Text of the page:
Read Full Post »


New York, N.Y.

Caffe Cino
31 Cornelia Street

From 1958 to 1967, Joe Cino ran a coffeehouse at this address that has gone down in performance history as the place where both gay theater and Off-Off-Broadway were born. The Beat generation cafe was not intended at the beginning as either a theater or a gay hangout, though Cino himself was gay. “My idea,” he said in a Village Voice interview in 1965, “was…to start with a beautiful, intimate, warm, non-commercial, friendly atmosphere where people could come and not feel pressured or harassed. I also thought anything could happen. The one thing I never thought of was fully staged productions of plays.” But that’s exactly what happened. On a dark, narrow street in Greenwich Village, in a room described by one reporter as a “shoebox,” gay playwrights such as William M. Hoffman, Doric Wilson, Robert Patrick, and Lanford Wilson got their start, as did gay-friendly writers Sam Shepard and John Guare.

Sadly, the accidental death of his lover, lighting designer John Torrey, sent Cino into despair and drugs. Cino committed suicide in 1967, and the “magic time,” as William Hoffman called it, came to a close.

Read Full Post »


St. Louis, Mo.

Tennessee Williams home
4633 Westminster Place  (private)

Born in Mississippi, Thomas Lanier “Tennessee” Williams (1911-1983) spent most of his childhood and young manhood in St. Louis, after his father, a shoe salesman, secured employment there. But Williams’ father often drank or gambled away his paycheck, forcing the family to live in a variety of crowded, rented rooms, moving a dozen times in just a few years. In 1921 a small, dark apartment on the third floor of this building was home. A rear window was blocked by a fire escape, allowing only minimal light into the rooms. Williams’ parents were openly hostile to each other, and his mother was increasingly unhappy to be so far removed from the genteel life she had known as a Southern minister’s daughter.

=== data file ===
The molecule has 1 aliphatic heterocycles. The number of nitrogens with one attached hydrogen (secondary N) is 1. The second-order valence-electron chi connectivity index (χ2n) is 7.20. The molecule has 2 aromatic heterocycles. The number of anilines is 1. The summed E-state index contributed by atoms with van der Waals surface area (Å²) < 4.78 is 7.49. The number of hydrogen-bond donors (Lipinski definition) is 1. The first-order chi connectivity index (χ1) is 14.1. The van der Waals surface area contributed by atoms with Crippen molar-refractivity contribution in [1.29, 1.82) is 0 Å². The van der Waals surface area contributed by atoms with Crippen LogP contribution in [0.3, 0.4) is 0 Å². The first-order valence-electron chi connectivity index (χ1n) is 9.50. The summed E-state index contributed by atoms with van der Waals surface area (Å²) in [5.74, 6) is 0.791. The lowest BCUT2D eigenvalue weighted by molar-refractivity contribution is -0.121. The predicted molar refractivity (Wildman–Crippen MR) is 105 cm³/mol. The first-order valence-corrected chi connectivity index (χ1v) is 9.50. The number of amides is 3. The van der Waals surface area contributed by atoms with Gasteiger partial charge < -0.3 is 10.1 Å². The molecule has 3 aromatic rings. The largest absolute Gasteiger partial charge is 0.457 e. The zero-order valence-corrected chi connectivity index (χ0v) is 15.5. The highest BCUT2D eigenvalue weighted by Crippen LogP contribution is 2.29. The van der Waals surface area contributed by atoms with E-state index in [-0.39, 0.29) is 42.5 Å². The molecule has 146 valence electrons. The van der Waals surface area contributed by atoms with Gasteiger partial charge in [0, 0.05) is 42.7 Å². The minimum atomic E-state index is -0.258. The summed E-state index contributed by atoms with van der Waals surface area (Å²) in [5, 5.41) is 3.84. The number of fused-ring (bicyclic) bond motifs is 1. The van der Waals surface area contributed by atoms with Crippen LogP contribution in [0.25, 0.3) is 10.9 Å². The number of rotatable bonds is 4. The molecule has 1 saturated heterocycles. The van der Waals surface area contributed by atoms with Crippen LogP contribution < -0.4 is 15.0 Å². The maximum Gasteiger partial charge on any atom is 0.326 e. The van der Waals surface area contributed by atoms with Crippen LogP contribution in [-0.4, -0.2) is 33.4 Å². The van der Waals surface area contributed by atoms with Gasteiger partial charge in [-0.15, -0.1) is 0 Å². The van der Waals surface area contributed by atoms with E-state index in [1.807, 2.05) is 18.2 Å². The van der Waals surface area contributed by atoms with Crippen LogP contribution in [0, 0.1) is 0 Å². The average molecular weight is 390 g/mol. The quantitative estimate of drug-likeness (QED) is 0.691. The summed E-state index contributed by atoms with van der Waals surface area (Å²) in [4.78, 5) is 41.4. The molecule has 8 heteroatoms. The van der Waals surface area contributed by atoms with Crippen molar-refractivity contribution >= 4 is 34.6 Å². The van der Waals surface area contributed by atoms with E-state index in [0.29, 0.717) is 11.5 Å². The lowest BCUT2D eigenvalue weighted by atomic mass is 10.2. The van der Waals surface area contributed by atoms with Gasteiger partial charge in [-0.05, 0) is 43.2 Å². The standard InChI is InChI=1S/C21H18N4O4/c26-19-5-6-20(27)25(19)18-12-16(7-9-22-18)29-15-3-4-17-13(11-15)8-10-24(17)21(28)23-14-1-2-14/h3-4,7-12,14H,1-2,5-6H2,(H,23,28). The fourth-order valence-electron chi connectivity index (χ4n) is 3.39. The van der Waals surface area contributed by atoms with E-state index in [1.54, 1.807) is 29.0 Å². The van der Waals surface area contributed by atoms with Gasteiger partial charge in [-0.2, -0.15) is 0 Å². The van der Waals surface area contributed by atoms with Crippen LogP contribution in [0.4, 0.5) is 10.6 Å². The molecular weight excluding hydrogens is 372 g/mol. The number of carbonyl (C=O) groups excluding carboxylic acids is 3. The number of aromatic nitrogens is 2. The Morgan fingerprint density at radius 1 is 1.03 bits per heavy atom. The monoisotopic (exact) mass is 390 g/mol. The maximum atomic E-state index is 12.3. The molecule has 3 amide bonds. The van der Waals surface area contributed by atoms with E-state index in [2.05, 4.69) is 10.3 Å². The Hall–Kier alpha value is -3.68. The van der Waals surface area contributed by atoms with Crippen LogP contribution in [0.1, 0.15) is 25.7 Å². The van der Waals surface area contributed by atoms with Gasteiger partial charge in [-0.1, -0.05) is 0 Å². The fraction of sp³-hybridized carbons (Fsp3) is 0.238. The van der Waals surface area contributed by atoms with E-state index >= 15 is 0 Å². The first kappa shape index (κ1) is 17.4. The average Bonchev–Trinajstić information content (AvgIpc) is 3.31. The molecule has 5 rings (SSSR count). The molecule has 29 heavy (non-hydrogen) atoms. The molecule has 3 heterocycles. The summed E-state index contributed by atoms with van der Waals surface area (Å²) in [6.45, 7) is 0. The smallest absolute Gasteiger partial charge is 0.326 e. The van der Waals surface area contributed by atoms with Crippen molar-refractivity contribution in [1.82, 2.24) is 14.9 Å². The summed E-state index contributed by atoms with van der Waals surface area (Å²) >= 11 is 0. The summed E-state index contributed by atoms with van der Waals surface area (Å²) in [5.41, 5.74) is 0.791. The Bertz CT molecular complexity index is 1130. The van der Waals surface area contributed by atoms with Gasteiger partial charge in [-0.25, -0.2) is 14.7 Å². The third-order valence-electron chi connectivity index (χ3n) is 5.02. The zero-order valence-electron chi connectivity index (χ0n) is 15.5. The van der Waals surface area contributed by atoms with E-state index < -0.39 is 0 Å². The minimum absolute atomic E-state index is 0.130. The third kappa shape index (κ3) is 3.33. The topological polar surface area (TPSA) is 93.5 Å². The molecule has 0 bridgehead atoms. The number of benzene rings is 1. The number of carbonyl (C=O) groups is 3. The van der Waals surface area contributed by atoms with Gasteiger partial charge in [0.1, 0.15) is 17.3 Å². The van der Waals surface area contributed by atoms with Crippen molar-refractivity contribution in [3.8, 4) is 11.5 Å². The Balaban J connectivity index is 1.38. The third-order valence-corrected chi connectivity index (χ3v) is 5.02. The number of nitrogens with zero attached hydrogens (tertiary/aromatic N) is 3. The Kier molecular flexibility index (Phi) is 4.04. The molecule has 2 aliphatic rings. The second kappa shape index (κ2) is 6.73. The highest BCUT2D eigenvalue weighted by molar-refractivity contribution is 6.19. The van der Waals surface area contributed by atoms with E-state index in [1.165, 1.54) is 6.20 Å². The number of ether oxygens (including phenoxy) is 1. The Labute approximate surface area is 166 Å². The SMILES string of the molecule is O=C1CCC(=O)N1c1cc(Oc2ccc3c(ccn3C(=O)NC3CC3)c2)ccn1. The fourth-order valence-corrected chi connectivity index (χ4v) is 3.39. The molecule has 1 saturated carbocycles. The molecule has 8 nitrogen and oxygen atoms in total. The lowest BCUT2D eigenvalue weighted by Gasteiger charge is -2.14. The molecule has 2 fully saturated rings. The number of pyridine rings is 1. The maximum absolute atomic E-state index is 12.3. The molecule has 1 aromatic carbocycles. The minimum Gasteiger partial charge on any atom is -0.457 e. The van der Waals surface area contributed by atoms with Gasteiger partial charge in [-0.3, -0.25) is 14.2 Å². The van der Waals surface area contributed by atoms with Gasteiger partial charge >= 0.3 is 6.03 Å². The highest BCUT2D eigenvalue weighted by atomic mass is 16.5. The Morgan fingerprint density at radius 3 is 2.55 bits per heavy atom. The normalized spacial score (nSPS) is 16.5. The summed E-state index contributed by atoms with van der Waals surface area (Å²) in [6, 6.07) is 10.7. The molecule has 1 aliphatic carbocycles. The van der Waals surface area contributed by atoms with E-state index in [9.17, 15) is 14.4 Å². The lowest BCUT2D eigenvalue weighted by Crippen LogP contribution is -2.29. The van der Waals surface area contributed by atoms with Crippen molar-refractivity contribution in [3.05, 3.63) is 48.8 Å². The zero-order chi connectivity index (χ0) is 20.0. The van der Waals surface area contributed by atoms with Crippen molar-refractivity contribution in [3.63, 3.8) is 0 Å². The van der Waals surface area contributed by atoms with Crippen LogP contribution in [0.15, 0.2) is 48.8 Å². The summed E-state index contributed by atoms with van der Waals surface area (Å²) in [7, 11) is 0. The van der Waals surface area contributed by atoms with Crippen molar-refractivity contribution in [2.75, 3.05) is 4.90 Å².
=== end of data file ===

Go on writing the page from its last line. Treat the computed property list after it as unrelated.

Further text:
Williams set his first successful play, the autobiographical Glass Menagerie, here on Westminster Place, though the actual events he depicted in that play happened at a later time in another apartment in St. Louis (see below). According to Williams’ stage instructions, the building in which the Wingfields lived was “one of those vast hive-like conglomerations of living-units that flower as warty growths in overcrowded urban centers of lower middle-class population.” This building was later named “The Glass Menagerie Apartments,” in recognition of its place in theatrical history; in 2006, it was gutted, converted into luxury condos, with a starting price of $220,000 each, and renamed “The Tennessee.”